I wrote last evening’s post a bit hurriedly. I was fighting the daylight to get the trees chopped and potted, so much so that I ran out of charged power packs and had to delay this specimen until today. But it gave me an opportunity to explain a little more about the decisions we have to make in order to create a bonsai – in this case from the ground up.
If you look at this tree you’re bound to be thinking one thing: fencepost (or its equivalent). And that’s exactly correct. This tree was originally grown for landscape use, meaning perfectly straight. But what works for the landscape does not generally work for the bonsai artist. The fact is, there are only three styles of bonsai in which no taper in the trunk is necessary: broom-form, literati and forest plantings. Now, since this is a live oak I plan to grow it in the live oak broom-form style, which is one of the variants on live oak style. Okay, so far so good. But then we have to ask ourselves the question, how long should the trunk be before the crown begins? For most species, the answer is longer than for a live oak. You may have seen live oaks either in nature or in photos. They tend to have a relatively short main trunk, from which proceed multiple sub-trunks that form an informal fan shape. Some of the lower growing sub-sub-trunks can even reach the ground on older specimens.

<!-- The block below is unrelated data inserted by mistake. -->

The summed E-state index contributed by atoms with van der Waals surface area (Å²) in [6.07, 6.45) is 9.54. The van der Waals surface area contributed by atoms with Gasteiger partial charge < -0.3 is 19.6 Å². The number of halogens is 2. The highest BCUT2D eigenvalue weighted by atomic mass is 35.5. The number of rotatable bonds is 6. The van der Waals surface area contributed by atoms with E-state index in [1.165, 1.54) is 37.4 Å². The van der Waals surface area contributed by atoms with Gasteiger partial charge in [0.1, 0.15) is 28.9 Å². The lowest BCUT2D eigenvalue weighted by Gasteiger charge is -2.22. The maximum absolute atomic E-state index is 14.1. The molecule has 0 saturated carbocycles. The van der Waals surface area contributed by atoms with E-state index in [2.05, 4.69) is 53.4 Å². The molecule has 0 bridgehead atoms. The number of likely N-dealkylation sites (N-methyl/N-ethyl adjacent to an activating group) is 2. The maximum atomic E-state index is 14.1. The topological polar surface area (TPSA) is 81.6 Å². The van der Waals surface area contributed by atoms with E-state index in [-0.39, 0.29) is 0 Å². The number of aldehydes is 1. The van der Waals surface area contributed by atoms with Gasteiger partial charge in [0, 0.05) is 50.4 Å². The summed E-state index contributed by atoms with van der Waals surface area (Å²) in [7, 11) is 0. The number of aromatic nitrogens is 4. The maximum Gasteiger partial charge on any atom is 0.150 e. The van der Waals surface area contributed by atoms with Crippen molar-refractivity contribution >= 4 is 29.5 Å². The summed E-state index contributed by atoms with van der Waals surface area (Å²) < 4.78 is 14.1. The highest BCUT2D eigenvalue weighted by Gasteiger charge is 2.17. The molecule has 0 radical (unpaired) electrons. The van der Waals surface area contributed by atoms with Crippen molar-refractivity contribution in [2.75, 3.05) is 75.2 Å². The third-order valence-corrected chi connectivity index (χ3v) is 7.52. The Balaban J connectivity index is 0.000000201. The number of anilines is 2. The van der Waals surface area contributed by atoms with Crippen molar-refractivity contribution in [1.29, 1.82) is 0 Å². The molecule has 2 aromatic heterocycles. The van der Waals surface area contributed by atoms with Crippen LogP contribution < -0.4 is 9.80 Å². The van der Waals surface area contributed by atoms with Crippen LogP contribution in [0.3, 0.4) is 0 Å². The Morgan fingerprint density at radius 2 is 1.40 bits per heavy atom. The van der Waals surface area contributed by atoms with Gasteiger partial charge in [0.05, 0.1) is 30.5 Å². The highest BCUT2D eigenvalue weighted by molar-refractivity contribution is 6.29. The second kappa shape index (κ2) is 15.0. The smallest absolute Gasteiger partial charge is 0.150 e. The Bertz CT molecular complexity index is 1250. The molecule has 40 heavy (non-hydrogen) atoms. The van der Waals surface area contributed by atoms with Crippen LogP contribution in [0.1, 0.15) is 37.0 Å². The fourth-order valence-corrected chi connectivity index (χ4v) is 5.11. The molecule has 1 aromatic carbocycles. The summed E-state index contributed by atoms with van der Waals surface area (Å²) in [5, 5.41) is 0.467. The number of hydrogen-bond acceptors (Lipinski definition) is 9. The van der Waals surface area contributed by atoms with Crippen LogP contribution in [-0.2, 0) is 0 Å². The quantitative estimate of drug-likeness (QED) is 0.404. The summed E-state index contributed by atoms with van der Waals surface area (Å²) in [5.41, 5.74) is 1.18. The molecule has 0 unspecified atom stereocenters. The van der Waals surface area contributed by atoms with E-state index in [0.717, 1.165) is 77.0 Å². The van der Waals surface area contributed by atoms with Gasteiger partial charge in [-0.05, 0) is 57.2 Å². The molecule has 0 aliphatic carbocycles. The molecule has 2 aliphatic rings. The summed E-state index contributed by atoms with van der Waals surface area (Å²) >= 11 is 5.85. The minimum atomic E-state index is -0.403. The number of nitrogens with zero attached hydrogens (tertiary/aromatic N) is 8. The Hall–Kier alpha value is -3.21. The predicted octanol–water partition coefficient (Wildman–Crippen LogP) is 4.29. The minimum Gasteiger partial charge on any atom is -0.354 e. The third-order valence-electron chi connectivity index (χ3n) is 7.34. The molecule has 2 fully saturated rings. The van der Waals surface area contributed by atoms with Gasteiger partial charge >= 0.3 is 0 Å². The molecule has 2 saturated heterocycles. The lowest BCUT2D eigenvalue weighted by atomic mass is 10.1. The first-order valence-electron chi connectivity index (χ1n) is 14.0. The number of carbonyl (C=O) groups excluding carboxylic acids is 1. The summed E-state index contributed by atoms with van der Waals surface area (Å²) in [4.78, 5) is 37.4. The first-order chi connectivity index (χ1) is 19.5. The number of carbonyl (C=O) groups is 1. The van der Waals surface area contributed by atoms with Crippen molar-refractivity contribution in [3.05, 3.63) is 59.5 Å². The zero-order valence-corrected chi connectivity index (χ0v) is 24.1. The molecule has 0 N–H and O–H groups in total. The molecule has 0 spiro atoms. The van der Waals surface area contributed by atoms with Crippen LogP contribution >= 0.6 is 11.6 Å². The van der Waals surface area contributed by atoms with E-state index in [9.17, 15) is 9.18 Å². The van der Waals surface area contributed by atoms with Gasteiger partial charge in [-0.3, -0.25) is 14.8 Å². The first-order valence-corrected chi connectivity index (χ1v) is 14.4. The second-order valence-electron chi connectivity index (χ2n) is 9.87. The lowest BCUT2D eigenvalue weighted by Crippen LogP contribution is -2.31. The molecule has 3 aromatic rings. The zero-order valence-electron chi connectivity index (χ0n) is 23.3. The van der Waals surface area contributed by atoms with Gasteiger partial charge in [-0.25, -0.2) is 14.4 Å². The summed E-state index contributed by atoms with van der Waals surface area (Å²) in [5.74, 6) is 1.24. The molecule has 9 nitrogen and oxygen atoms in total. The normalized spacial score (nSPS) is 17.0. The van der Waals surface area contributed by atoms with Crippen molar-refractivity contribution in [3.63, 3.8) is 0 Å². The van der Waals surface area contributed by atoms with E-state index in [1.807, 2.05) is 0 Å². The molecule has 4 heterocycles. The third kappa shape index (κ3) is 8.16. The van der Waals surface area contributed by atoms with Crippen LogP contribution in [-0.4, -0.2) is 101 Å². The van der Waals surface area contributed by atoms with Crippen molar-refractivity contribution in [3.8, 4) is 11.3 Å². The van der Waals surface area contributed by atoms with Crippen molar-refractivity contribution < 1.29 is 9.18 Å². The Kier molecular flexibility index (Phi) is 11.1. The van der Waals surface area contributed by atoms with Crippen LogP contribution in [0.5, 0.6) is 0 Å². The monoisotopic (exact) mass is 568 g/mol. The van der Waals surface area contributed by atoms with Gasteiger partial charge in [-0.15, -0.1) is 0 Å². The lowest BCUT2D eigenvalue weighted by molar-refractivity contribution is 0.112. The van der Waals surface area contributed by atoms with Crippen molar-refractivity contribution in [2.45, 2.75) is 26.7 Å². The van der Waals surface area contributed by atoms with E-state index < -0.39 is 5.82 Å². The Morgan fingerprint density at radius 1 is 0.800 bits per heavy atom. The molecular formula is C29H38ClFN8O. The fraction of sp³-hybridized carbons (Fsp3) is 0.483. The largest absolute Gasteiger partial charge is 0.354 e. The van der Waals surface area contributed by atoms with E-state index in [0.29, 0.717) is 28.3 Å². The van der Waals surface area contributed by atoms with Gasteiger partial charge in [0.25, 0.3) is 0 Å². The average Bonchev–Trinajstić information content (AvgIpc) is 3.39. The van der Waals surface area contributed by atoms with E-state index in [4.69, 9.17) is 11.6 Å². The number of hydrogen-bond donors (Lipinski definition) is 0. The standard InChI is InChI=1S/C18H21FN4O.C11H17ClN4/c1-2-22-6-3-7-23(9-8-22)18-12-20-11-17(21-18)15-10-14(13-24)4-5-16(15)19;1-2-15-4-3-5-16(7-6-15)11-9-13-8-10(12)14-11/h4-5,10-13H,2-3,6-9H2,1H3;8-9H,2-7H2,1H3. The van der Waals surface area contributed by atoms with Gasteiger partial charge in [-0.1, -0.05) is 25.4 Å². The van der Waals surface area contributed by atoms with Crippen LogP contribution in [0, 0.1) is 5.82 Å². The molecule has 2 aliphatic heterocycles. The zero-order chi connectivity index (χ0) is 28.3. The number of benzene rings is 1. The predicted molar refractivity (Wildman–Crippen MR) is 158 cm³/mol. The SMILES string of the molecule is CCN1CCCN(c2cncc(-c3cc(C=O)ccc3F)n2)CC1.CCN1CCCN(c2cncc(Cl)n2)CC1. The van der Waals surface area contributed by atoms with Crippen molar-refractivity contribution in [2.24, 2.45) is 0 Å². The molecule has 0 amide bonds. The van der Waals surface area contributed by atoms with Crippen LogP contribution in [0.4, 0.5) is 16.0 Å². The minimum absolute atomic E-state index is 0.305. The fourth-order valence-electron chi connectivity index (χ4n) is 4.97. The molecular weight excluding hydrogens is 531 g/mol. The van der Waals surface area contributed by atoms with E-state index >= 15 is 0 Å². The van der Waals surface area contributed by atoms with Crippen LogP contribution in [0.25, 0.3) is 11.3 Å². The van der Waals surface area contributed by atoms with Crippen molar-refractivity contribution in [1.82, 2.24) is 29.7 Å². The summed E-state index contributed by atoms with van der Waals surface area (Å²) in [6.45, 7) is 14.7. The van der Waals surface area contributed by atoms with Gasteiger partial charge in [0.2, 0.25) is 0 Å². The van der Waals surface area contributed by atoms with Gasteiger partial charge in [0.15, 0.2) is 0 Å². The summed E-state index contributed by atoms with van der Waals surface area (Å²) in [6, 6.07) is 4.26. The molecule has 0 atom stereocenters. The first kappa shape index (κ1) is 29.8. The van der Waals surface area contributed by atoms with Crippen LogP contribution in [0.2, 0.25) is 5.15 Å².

With that in mind, then, how long should the main trunk of this live oak be? As dug and chopped in the field, the trunk is 22″. I can tell you that’s way too much. So I go back to my rule of thumb: chop a trunk without taper two to three trunk diameters away from the base. This trunk is 4″ in diameter, so if I chop it to 10″ it should look fine.
Here’s the result. Though there’s nothing but trunk and root, this specimen already looks better. I can visualize sub-trunks emerging as buds followed by shoots from the chop area. Then it’s a matter of wiring and positioning them.
Finally, the stump is potted in a tub with the roots buried. Hopefully it’ll make it. I should know in early March; that’s when the live oaks start replacing their leaves.